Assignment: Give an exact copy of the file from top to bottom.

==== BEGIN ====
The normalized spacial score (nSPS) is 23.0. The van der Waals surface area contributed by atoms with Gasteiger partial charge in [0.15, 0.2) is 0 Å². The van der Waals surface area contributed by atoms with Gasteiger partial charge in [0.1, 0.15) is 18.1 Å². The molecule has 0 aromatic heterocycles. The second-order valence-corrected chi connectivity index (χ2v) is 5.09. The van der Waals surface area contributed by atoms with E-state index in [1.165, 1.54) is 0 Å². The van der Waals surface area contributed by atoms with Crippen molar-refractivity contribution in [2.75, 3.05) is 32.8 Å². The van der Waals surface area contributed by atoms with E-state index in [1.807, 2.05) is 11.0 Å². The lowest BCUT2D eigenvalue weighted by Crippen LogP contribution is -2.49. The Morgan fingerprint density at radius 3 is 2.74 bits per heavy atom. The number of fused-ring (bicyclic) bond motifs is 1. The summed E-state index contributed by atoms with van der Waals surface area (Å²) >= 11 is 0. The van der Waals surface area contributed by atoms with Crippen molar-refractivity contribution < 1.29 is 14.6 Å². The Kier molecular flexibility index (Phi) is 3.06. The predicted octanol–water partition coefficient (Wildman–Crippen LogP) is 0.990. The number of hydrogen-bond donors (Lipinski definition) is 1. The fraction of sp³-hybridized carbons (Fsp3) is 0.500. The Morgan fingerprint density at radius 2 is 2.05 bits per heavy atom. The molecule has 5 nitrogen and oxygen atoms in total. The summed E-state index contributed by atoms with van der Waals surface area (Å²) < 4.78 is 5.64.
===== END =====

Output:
The normalized spacial score (nSPS) is 23.0. The van der Waals surface area contributed by atoms with Gasteiger partial charge in [0.15, 0.2) is 0 Å². The van der Waals surface area contributed by atoms with Gasteiger partial charge in [0.1, 0.15) is 18.1 Å². The molecule has 0 aromatic heterocycles. The second-order valence-corrected chi connectivity index (χ2v) is 5.09. The van der Waals surface area contributed by atoms with E-state index in [1.165, 1.54) is 0 Å². The van der Waals surface area contributed by atoms with Crippen molar-refractivity contribution in [2.75, 3.05) is 32.8 Å². The van der Waals surface area contributed by atoms with E-state index in [1.807, 2.05) is 11.0 Å². The lowest BCUT2D eigenvalue weighted by Crippen LogP contribution is -2.49. The Morgan fingerprint density at radius 3 is 2.74 bits per heavy atom. The number of fused-ring (bicyclic) bond motifs is 1. The summed E-state index contributed by atoms with van der Waals surface area (Å²) >= 11 is 0. The van der Waals surface area contributed by atoms with Crippen molar-refractivity contribution < 1.29 is 14.6 Å². The Kier molecular flexibility index (Phi) is 3.06. The predicted octanol–water partition coefficient (Wildman–Crippen LogP) is 0.990. The number of hydrogen-bond donors (Lipinski definition) is 1. The fraction of sp³-hybridized carbons (Fsp3) is 0.500. The Morgan fingerprint density at radius 2 is 2.05 bits per heavy atom. The molecule has 5 nitrogen and oxygen atoms in total. The summed E-state index contributed by atoms with van der Waals surface area (Å²) < 4.78 is 5.64.